Will the real Richarlison please stand up?

Last season, Richarlison de Andrade reached double figures for goals despite playing for a side that only narrowly avoided relegation. He also went to ground a lot, sometimes holding his face when a stray elbow brushed his shoulder or nursing a completely different leg to the one a defender’s bootlace had tickled. On occasion he would stay down for ages, necessitating Everton’s medical staff to come on and revive him, taking an eternity about it. It is not quite clear what purpose this serves.

Though his goal-scoring rate is perfectly commendable, and though the Brazilian consistently displayed a work ethic to be applauded he was also anonymous for a good part of last term, just like he was anonymous for a sizable chunk of 2020/21.

Anonymous? That feels harsh and maybe ‘ineffective’ is a more accurate term. The 25-year-old forward never fails to put in the yards, haring into the channels and chasing down full-backs who dare to take an extra touch. But still, with the ball at his feet too often a pass will go astray, with the player being on a different wavelength to a team-mate. Or a shot will fly high into the top tier of the Park End.

Excuses can be made for the boy from Nova Venecia, namely that too much expectation has been placed on his shoulders of late; that he is a significantly more productive talent when allied with an out-and-out centre-forward, except Dominic Calvert-Lewin was injured for essentially two-thirds of last season. To Richarlison’s credit, he accepted and even embraced the onus to offer Everton a threat up front on his lonesome. Last year he was involved in 35% of the Toffees’ goal involvements and took on 72 shots, considerably more than anyone else.

Even so, this is an attacker who is typically sensational for four or five games per year, thoroughly decent for another ten, and bang-average for the remainder of each campaign.

This is the kind of questionable output that Tottenham have invested up to £60m on this past week and inevitably a player who divides opinion has done so again, with some believing Spurs have over-paid for an erratic footballer who absolutely won’t be content sitting on the bench, understudying for Harry Kane and Son Heung-min. Yet he might have to and that bodes badly.

Others meanwhile insist it represents a good piece of business for the top four side because here is an attacker who has scored one in three for his club and finally Spurs have secured genuine strength in depth for an area they have for too long now overly relied on their devastating duo. In this regard, as with almost every transfer due to be concluded over the coming weeks, only time and games will reveal who is right and who is misguided.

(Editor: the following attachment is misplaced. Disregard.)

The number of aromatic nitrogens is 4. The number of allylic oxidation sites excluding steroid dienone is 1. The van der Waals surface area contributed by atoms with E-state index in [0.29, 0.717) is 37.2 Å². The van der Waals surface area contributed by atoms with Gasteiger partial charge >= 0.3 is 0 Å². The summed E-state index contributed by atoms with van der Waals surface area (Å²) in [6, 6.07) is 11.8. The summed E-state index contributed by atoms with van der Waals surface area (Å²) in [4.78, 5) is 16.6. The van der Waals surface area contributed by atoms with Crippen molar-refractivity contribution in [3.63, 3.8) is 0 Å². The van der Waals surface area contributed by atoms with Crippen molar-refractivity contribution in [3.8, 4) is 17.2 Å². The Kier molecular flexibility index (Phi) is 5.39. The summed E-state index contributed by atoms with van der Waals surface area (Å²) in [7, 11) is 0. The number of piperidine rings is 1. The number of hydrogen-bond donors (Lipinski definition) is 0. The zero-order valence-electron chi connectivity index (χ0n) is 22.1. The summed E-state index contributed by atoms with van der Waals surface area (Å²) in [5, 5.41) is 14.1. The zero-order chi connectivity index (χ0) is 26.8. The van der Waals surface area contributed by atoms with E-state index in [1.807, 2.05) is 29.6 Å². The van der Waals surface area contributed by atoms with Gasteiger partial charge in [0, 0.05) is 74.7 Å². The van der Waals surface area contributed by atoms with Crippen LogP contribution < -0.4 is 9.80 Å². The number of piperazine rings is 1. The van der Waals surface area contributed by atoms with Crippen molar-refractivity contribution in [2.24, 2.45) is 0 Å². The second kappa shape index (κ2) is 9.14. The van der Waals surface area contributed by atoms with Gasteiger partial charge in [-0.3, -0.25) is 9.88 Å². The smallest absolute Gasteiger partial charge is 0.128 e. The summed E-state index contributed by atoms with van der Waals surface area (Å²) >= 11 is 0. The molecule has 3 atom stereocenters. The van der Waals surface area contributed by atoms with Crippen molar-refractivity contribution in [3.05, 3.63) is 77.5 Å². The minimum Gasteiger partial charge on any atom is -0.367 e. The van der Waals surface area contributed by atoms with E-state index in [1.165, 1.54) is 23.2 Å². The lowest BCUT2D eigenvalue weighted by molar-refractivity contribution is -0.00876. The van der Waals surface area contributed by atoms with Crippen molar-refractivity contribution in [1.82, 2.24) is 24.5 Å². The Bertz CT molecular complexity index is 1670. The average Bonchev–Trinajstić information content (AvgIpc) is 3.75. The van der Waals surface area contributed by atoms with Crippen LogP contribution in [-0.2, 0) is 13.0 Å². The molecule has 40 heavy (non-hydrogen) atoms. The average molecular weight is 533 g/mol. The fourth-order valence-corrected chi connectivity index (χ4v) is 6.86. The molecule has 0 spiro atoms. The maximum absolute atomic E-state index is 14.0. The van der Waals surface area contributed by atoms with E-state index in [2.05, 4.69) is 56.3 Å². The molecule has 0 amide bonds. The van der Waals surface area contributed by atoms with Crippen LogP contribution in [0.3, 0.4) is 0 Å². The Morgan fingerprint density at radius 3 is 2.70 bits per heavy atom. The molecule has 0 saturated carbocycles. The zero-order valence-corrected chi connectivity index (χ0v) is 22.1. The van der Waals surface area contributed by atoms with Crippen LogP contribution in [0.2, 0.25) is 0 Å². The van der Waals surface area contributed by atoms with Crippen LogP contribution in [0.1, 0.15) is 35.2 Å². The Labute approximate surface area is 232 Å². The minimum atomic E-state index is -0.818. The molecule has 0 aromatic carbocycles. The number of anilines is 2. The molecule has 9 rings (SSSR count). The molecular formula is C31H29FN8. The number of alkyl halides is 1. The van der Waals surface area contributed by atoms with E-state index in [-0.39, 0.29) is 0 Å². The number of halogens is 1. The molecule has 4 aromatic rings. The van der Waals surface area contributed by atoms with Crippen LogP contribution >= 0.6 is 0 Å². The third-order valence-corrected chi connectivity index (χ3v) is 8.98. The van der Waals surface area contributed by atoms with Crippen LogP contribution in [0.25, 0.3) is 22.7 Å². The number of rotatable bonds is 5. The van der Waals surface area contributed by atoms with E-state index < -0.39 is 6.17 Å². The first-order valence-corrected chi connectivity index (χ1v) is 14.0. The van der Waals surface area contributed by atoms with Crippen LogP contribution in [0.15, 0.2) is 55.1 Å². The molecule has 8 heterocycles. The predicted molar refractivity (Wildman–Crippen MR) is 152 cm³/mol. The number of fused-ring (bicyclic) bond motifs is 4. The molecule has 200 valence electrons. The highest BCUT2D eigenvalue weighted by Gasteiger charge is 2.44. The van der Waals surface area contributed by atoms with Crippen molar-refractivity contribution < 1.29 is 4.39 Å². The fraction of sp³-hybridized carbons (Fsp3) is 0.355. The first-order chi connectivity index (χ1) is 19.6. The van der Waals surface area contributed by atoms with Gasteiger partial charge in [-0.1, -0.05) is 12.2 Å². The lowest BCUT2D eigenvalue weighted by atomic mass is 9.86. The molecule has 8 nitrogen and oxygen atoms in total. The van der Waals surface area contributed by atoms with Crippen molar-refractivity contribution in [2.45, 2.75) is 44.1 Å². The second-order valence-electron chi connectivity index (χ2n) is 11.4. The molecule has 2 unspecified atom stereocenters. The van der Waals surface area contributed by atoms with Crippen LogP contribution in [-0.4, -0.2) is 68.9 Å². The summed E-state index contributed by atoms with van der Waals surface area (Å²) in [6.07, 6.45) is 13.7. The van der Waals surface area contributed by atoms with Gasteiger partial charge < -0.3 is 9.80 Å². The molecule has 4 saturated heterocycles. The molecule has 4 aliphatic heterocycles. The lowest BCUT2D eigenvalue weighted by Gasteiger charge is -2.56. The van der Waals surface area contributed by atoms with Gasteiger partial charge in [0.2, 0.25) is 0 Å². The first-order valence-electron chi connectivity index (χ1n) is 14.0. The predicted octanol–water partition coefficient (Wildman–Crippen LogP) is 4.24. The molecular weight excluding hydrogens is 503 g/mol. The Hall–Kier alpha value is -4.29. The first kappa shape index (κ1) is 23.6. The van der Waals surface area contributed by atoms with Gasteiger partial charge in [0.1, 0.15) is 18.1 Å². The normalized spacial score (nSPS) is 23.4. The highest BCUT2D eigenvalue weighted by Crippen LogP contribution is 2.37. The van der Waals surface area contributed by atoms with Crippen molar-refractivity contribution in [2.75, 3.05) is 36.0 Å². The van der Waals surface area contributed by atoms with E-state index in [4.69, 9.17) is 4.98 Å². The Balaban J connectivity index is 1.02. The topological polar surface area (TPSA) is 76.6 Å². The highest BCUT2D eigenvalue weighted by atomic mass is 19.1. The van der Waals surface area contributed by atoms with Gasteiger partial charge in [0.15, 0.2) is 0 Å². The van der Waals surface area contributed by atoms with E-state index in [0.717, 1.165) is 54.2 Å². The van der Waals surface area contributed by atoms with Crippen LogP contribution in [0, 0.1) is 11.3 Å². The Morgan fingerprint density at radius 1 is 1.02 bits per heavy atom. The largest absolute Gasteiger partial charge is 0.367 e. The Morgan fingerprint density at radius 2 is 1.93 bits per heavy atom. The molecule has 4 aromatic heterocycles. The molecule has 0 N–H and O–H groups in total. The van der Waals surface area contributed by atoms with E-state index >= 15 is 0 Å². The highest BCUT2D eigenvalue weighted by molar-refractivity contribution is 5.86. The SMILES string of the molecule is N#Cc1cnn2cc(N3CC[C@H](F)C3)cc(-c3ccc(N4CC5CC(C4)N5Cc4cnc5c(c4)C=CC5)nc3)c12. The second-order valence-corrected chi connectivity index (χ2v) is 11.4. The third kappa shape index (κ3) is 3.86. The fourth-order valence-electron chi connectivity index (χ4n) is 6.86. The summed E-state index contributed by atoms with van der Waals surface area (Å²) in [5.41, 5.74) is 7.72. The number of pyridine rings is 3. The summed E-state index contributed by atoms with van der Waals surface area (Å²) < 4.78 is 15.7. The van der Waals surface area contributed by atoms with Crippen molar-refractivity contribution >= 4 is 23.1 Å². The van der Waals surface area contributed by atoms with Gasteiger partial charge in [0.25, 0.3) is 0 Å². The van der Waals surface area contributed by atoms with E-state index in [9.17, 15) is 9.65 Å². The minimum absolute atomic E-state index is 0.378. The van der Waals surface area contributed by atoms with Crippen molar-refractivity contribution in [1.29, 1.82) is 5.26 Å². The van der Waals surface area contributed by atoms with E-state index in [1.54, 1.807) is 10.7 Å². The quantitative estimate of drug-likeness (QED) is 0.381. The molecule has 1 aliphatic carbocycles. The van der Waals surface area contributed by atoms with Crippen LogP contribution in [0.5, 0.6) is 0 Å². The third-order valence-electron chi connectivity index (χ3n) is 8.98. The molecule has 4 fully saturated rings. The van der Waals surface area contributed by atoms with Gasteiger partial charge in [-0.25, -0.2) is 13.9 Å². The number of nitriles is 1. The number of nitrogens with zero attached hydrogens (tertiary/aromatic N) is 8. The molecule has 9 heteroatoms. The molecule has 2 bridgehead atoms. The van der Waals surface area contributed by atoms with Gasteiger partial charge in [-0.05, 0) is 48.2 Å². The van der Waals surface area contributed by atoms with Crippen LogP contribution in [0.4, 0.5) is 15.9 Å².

It is telling however that some of the attacker’s biggest defenders emanate from Goodison, with his departure met with a deep despondency from Evertonians that equates to a collective form of grief and while this grief should of course be respected, it should also be taken lightly when assessing Richarlison’s merits.

The Brazilian was a cult idol at Goodison, adored for the manner in which he played with his heart on his sleeve and with fire in his belly. In this regard, throwing a flare in celebration and winding up Liverpool players in derbies matter as much as his actual application on the pitch.

This though won’t cut it in North London, or at least gaining another cult hero will be viewed merely as a bonus to the Spurs faithful. For they are in a position high in the league where they don’t require any consolation or solace from possessing a player who ‘gets’ their club; who struts and prowls like a warrior single-handedly fighting a cause, that cause being defiance against weekly struggle.

For some time now the forward has been a totem of pride for Everton fans and that is important for sure, but Tottenham fans would much prefer their new star to be consistently influential and impactful; to get close to Kane and Son’s levels; to score the goals and make the assists that keep Spurs above Arsenal and cemented in the Champions League places. Theatrics and badge-kissing come far behind and secondary to that all. 

Whether Richarlison is capable of providing such consistency remains to be seen but certainly, hope lies in his new manager, who very much shares the player’s appreciation for the darker arts and is also known for throwing a wobbly or two. Should the pair strike up a good relationship Antonio Conte may indeed get the best out of his latest charge.

Again though, only time will tell, and that’s hardly surprising because when appraising Richarlison de Andrade as a whole we are led to a cornucopia of uncertainties and contradictions. He scores a fair whack of goals but not enough. He is passionate and volatile but rarely does this feel beneficial to the player or his club. His work ethic is exemplary but too often he fades to nothing.

Will the real Richarlison finally stand up at Spurs? He may once he’s finished rolling around in mock-agony on the turf from the slightest of touches.

Read – Noughties Nines: Luca Toni – Italy’s great late bloomer

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